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Source link: http://archive.mises.org/14935/the-antisocial-network/

The Antisocial Network

December 7, 2010 by

The Federal Trade Commission declares war on Facebook, and the company responds accordingly:

Facebook is expanding its Washington, D.C., office and consulting with privacy advocates as lawmakers question how well the world’s largest social-networking site protects the personal information of users.

The company is looking for a public-policy expert and a deputy press spokesman after the June hiring of Marne Levine to head its D.C. office. Levine is a former top aide to Larry Summers, director of President Obama’s National Economic Council. The new hires would bring Facebook’s Washington team to eight, up from zero three years ago.

As smart as the people who run companies like Facebook are, they lack the intelligence to put their resources into discrediting and undermining the regulators — who seek only welfare and destruction — instead of wasting scarce capital in futile lobbying efforts.

{ 12 comments }

Dave Albin December 7, 2010 at 10:22 pm

We can’t have 500 million people freely interacting with one another – how would they figure out what to do?

Seattle December 7, 2010 at 10:23 pm

Mr. Oliva, I have to respectfully disagree with you here. As depressing as it is to admit, the track record of businesses who openly stand up to the US Government is not a bright one. Not everyone prefers death to a life of slavery.

Jonathan M. F. Catalán December 7, 2010 at 10:25 pm

Why compete, when you can have government shut down your competition?

HL December 8, 2010 at 1:13 am

How cruel of SMO. He asks Facebook to stand and suffer. Meanwhile, our lords in DC only request Facebook kneel comfortably on a pillow of regulatory weave and fluff, while offering some small tribute.

B December 8, 2010 at 4:33 am

Your stance here seems to be inconsistent with your recent views on Amazon’s plight, Mr. Oliva.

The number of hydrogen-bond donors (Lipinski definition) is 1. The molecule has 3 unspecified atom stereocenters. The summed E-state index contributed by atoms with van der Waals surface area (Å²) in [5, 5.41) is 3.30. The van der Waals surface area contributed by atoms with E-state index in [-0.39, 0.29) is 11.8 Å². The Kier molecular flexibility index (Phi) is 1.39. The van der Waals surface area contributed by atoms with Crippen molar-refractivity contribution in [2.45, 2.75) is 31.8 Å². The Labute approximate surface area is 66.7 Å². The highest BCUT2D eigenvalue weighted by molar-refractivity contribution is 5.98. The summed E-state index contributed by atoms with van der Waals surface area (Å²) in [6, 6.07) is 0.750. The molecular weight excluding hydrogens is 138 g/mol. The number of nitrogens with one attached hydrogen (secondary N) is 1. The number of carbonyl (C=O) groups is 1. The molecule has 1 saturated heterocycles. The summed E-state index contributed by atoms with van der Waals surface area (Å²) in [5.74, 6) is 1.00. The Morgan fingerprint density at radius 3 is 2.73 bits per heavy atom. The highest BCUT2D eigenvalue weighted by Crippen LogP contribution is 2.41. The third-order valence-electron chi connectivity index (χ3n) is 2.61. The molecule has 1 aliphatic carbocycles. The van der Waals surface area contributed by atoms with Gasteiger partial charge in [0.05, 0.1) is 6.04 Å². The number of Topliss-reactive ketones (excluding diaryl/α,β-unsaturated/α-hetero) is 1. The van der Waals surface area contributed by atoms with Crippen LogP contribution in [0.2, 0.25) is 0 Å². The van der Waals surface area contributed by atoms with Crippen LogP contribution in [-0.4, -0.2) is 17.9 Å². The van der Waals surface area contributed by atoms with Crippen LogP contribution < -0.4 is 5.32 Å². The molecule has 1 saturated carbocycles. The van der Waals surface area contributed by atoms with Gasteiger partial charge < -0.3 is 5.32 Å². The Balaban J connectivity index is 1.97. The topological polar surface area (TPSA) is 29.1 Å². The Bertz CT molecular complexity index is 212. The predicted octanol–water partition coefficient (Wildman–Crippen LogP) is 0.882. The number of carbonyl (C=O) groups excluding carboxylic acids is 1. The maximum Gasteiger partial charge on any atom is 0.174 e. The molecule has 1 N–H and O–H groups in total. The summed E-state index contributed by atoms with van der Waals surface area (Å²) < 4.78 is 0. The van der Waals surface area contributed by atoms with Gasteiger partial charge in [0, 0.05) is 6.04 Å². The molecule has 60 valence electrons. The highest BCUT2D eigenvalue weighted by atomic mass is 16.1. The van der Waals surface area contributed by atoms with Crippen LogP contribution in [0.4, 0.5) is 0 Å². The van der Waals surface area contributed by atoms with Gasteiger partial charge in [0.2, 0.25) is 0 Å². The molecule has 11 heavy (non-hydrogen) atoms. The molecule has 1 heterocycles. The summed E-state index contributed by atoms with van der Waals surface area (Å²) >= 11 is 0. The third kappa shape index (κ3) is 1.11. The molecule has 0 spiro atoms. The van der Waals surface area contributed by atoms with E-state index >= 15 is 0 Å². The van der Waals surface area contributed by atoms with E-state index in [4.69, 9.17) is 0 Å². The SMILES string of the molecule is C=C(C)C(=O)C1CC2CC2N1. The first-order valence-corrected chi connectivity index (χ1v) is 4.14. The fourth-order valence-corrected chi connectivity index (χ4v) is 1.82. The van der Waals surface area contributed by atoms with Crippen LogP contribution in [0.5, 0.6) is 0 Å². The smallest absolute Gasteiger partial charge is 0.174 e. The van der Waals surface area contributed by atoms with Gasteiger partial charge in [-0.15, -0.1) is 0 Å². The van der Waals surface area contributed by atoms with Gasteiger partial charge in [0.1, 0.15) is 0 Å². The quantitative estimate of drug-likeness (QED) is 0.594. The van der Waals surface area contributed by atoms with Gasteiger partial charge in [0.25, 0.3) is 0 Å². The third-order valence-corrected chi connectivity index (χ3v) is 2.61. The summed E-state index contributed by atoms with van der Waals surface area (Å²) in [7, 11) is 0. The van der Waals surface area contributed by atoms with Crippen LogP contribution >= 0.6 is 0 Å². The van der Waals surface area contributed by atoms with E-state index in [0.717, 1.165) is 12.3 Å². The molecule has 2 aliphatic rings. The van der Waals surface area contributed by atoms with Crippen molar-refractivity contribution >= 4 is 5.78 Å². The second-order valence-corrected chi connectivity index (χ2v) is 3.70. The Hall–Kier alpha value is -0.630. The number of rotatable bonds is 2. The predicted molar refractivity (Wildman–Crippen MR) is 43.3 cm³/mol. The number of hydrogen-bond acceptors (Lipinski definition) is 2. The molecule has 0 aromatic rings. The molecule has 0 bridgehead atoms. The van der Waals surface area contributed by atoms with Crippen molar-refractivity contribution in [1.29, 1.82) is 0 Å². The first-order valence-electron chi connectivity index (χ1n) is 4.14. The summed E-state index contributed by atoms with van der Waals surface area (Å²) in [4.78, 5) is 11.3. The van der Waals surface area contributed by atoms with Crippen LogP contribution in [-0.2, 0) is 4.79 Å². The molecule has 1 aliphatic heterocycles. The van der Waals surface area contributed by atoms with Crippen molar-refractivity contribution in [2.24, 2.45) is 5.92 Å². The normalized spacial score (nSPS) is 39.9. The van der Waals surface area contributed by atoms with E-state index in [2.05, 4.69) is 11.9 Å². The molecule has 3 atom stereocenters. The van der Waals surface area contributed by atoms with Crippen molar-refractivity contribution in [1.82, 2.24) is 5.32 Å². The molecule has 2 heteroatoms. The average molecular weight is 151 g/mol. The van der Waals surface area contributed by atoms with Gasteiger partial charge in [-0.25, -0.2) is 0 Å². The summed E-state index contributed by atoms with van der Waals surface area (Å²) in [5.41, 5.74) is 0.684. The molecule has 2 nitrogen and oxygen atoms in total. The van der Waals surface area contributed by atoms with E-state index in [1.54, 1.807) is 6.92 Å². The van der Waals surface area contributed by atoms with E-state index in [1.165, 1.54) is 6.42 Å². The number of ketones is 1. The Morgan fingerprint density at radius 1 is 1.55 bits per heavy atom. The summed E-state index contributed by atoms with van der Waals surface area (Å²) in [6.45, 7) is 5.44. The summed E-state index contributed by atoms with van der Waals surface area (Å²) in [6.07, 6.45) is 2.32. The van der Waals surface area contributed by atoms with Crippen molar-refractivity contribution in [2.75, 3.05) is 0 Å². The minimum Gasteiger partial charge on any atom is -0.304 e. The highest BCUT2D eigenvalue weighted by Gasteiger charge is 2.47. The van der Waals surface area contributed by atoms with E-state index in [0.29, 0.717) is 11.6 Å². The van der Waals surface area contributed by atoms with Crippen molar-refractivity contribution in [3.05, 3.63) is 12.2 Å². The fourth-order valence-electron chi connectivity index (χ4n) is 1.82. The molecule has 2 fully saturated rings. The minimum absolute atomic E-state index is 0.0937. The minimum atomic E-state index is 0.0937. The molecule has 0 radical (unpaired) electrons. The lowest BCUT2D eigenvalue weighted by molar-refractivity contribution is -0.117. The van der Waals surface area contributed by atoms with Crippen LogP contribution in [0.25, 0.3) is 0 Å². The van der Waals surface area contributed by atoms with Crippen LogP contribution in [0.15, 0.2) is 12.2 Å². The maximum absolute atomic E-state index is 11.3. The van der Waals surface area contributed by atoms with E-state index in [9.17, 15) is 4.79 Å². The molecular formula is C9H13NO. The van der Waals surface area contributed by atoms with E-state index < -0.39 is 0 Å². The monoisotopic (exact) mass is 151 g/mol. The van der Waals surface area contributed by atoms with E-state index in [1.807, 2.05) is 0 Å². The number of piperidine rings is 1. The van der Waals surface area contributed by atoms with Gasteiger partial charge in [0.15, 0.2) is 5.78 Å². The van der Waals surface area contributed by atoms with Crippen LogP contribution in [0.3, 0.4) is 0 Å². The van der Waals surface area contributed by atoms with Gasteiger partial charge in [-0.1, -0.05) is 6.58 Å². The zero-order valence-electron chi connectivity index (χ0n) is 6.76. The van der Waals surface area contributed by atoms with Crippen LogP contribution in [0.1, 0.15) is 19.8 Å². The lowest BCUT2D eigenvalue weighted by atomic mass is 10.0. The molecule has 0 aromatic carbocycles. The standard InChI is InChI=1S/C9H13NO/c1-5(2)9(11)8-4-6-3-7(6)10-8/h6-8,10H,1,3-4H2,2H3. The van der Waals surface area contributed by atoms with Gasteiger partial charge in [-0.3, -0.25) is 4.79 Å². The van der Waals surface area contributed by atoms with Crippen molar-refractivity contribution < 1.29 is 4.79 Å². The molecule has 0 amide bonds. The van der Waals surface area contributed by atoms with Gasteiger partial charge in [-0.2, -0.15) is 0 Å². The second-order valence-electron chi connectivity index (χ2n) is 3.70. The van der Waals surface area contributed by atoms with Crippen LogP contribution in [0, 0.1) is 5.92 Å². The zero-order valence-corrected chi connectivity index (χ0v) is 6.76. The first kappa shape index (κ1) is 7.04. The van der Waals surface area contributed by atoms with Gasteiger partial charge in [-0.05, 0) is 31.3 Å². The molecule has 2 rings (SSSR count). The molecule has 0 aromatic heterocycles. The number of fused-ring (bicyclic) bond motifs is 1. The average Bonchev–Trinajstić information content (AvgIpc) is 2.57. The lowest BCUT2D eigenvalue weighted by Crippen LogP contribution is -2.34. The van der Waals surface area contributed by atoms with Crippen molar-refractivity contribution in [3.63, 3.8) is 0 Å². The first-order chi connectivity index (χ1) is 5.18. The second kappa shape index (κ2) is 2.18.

J. Murray December 8, 2010 at 8:04 am

Not really. Amazon didn’t ask to become a member of the establishment. Facebook wants to actively be part of the system.

B December 8, 2010 at 9:59 am

Please read the first sentence of the blog post. As Mr. Oliva put it, the government has “declared war on Facebook.” In other words, the company has felt political pressure and, in a move of self-preservation, responded to it. Perhaps Facebook does, as you argue, wish to be part of the system. But why, then, does it wait for the government to pressure them to make such a move? And judging by the blog comments here and on Mr. Tucker’s recent positive views of the company, I don’t think that I’m alone on this one: http://blog.mises.org/14364/a-movie-that-gets-it-right/

If you wish to defend Mr. Oliva, that’s perfectly fine. I’m not accusing him of anything heinous. But something is off with this post. It happens to all of us.

Kurt Magnussen December 8, 2010 at 4:41 am

Yes, while most users of Facebook that I know are not concerned about security of information, many others are aware of the fact that they want privacy information made more transparent, so that they know if Facebook is tracking the friends they see, the people they see, etc, in case this is recorded on a database somewhere and kept, which is similar to recording someone’s internet history which is a very hot topic at the moment as well, as to whether this is a breach of privacy which is the core of many Western countries’ values. I suspect Facebook will continue to be popular as most are not worried, but you never know, if the media highlights these privacy concerns, people may become more wary.

Kerry Chhim December 8, 2010 at 9:06 am

Investigating another big company that has a lot of money and is really apolitical. Almost sounds like a repeat of what happen to Microsoft. I could be wrong about this.

Eric Morey December 8, 2010 at 1:18 pm

lobbying works. It is a signal to potential and existing representatives that there are campaign funds available to those that vote favorably for the lobbying interests. This lobbying will eventually cause some unrelated and seeming minor amendments to various bills to be passed that significantly favor business interests in collecting and monetizing customer data.

The system is corrupted in favor of those with campaign funds to donate.

Luke December 8, 2010 at 1:31 pm

This article assumes that Facebook and government are of seperate orgins. Given the CIA’s propensity to data-mine the web, and especially Facebook, I am not so certain that a distinction exists between “government” and “Facebook” anymore. I say this as a heavy facebook user.

CFD March 23, 2011 at 12:08 pm

The social graph is by far the most powerful corporate tool facebook has under its belt. How and to what extent this information is used is somewhat beyond the users control but if we were aware of advertising interception facebook simply would not work. Of course its vigourously defending information capture because more prevalent exposure would result in massive destruction of the companies assets. It will be interesting to see if Facebook eventually goes IPO/public stock offering and whether the information policies will adapt accordingly.

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